- El Habib Elementary School (Muslim)
Parents who would rather their children attend non-conventional schools have a few options in the Netherlands. Keep in mind that schools will likely be divided along primary and secondary levels, so your student may not have the continuity that other schools offer. There are many options, such as:
- Montessori School of Wageningen
- Kairos School (Waldorf method)
- Dalton School of Oegstgeest
- Jenaplan School of Wittevrouwen
Should you send your child to an international school?
Deciding whether to send your child to a private school is a big decision. International schools are great because the student body is diverse and because everything – from the curriculum to the teachers – reflects the understanding that students are foreigners. Some parents find that very comforting. Other parents, however, may prefer the integration opportunities, and lower costs, of normal public schools.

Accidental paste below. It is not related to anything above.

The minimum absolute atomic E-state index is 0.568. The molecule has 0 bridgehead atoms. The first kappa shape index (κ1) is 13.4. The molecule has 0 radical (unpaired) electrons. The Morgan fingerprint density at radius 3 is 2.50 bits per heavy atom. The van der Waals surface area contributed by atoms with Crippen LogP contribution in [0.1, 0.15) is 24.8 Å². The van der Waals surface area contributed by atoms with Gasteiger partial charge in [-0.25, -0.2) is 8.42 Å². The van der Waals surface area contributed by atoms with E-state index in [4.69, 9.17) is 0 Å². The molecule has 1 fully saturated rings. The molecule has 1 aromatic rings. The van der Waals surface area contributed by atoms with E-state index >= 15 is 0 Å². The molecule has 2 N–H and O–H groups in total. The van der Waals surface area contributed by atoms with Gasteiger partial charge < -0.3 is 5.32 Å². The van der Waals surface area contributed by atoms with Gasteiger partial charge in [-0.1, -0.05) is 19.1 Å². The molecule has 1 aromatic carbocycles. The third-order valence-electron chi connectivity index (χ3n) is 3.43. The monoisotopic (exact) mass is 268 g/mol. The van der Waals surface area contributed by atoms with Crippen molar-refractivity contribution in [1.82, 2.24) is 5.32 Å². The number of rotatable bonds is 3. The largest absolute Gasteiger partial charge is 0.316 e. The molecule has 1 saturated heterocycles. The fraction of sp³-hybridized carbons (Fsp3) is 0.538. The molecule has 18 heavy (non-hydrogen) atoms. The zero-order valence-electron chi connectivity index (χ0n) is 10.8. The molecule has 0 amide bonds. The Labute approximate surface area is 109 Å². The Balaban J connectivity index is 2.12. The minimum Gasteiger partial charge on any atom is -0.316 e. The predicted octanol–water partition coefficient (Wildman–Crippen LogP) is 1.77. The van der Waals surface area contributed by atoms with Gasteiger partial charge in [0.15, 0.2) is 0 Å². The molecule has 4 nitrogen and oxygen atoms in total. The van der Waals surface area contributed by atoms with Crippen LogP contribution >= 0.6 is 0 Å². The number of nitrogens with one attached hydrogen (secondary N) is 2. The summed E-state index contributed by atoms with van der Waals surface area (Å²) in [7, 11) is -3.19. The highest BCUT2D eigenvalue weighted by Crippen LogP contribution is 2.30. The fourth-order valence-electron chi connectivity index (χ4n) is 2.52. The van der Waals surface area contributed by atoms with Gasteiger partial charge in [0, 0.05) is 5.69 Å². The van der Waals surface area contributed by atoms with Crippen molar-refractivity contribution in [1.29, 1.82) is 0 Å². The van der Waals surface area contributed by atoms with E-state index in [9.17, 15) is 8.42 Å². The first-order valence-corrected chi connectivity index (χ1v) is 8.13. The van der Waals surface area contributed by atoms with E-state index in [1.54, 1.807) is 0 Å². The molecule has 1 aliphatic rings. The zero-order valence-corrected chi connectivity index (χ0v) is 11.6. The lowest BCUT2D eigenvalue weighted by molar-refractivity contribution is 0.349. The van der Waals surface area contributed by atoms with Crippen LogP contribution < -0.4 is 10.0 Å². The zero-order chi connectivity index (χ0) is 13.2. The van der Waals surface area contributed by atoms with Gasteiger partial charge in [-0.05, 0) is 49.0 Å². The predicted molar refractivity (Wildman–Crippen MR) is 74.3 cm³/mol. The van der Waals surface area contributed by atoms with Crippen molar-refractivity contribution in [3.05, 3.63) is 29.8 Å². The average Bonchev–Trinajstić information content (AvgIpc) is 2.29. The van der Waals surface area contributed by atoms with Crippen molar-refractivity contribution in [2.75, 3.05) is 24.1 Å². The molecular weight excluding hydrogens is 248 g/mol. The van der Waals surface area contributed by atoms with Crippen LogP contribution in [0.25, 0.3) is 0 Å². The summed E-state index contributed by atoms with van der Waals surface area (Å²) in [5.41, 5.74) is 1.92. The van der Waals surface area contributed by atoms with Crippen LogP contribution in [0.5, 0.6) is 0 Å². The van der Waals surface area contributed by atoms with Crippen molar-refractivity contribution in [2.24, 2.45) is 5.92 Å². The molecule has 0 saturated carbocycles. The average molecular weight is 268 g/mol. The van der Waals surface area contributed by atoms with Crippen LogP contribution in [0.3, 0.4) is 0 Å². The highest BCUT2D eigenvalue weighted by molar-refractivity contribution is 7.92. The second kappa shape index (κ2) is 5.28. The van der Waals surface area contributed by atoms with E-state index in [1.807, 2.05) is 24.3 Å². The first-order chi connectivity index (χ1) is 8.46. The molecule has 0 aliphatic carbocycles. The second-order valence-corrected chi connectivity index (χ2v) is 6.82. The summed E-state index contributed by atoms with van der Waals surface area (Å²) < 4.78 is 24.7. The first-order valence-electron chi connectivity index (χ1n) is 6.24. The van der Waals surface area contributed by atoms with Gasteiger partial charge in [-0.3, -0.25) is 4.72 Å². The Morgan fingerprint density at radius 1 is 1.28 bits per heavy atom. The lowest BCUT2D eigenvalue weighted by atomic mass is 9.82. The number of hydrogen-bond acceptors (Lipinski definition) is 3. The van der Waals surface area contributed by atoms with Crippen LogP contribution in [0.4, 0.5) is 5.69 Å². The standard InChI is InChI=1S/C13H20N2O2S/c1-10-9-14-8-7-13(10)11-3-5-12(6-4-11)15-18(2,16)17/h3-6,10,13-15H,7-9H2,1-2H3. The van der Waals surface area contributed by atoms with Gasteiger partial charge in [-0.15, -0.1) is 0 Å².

Some questions in your family discussion can focus on issues such as:
- Is your child comfortable diving in and learning Dutch?
- How long is your family expecting to be in the Netherlands and what is the likely next destination?
- Is your child likely to go to university and, if so, where?
How to choose an international school in the Netherlands
The first thing you should consider is what city you live in and how far the nearest international school is. Some cities have multiple options, whereas others have one or two. Keep in mind that not all schools offer transportation, so ask yourself how far you’re willing to drive or bike or bus twice a day, every day.
Once you have the answers to these questions, check the waiting lists at the schools you’re interested in. Between these limitations, as well as cost, you’ll likely be left with just a few options; be sure to visit each option and get your questions answered before making a decision.